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    Updated On 20-09-2017
 
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Sweden

Residency
Generally, an individual is considered a resident of Sweden if he/she has a real home in Sweden. An individual without a real home in Sweden, but who stays permanently in the country, is also considered a resident. Normally, six consecutive months of stay in any period in Sweden qualifies for a permanent stay.

There are no explicit rules governing what would constitute a consecutive and permanent stay in Sweden. However, the Swedish Tax Agency's opinion is that an individual who regularly stays overnight in Sweden in a consecutive six-month period should be considered a Swedish resident. An individual could be deemed to stay regularly even if the individual spends more nights abroad than in Sweden.

Foreign individuals who spend less than six consecutive months in Sweden are generally considered nonresident. This is normally the case for foreign nationals who visit Sweden temporarily for business and/or pleasure. A nonresident individual is subject to tax in Sweden only on Swedish-source income.

A nonresident who derives income from services rendered in Sweden may be taxed under the Special Income Tax Act (SINK). Nonresidents who qualify for taxation under SINK pay a final national income tax of 25% at source. No deductions are allowed. To qualify for taxation under SINK, the nonresident individual or the employer must apply to the Swedish Tax Agency for the 25% concession before any payment is made.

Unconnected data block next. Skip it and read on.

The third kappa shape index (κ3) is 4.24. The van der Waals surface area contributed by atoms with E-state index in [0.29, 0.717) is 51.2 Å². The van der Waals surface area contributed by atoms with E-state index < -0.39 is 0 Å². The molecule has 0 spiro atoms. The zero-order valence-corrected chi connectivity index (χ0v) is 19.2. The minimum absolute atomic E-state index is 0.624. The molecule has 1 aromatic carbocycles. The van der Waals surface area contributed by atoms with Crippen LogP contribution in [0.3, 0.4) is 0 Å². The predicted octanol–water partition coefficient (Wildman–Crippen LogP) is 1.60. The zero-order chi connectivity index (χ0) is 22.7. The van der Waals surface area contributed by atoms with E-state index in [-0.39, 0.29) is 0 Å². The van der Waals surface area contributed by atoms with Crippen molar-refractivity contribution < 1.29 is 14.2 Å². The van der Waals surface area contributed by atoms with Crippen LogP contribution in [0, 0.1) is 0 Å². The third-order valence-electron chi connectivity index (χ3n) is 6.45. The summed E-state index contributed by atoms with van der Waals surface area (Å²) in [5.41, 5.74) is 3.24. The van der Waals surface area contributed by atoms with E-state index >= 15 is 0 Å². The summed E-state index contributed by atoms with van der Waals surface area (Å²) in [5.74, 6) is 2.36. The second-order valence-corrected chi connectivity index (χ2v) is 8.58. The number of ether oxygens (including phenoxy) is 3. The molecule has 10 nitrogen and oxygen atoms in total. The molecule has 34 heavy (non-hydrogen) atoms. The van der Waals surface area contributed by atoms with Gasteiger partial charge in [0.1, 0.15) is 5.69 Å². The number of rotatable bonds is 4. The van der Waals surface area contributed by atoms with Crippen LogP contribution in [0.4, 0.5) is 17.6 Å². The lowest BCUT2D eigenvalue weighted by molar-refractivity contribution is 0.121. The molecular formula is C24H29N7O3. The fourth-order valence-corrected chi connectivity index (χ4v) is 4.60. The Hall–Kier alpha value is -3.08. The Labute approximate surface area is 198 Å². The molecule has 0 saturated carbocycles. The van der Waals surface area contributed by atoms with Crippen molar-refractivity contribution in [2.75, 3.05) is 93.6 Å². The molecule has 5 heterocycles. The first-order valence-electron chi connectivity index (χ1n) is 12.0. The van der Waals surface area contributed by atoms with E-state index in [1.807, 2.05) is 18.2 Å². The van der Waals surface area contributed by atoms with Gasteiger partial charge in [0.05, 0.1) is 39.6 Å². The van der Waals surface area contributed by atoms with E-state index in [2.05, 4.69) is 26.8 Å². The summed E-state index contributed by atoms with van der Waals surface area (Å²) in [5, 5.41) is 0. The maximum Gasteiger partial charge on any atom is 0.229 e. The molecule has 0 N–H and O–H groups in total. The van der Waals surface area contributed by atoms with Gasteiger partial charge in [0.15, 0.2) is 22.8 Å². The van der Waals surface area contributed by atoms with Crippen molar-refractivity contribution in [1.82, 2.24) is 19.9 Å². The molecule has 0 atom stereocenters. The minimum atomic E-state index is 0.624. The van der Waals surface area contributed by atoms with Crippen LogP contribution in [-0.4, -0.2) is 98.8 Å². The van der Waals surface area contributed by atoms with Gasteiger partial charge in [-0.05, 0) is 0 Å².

Taxable income and rates
A basic national tax of 20% is levied on taxable income in excess of SEK 328,800 (2008). A higher national tax of 25% is levied on taxable income in excess of SEK 495,000. Local tax is charged at a flat fee ranging from 28.9% to 34%. Since each municipality can set its own rate, the actual amount payable depends on the municipality of residence.

Determination of taxable income
The national income tax is levied on income derived from employment, business and investments, although investment income is treated separately. Municipal income tax is levied on income derived from employment and business but not on investment income. The municipal tax is not deductible in calculating taxable income subject to the national tax.

All earned and unearned income is taxed separately for married couples, although returns are correlated by cross referencing personal security numbers, and spouses can balance each other's income and deductions. 

Taxable income includes worldwide income (for residents), with some exceptions for foreign source income covered by double taxation agreements.

Benefits
Fringe benefits are included in taxable income at market value; these include subsidised lunches, per diem travel allowances, favourable loans, insurance, company cars and company subsidised private medical care.

Investment income
Individuals considered tax residents of Sweden are liable for income tax on worldwide investment income such as interest income from bank savings, dividends and capital gains from the sale of financial investments, real estate or other assets. Income from capital is taxed at a flat rate of 30%. No personal allowance is granted in the category income from capital but all interest paid, including credit card interest, and capital losses are, in principle, deductible against capital income.

Capital losses are, in principal, computed in the same way as gains. All capital losses, with the exception of losses on personal assets, are deductible in the category income from capital for a resident taxpayer. The deduction of capital losses is, in general, restricted to 70%, although there are exceptions to this rule.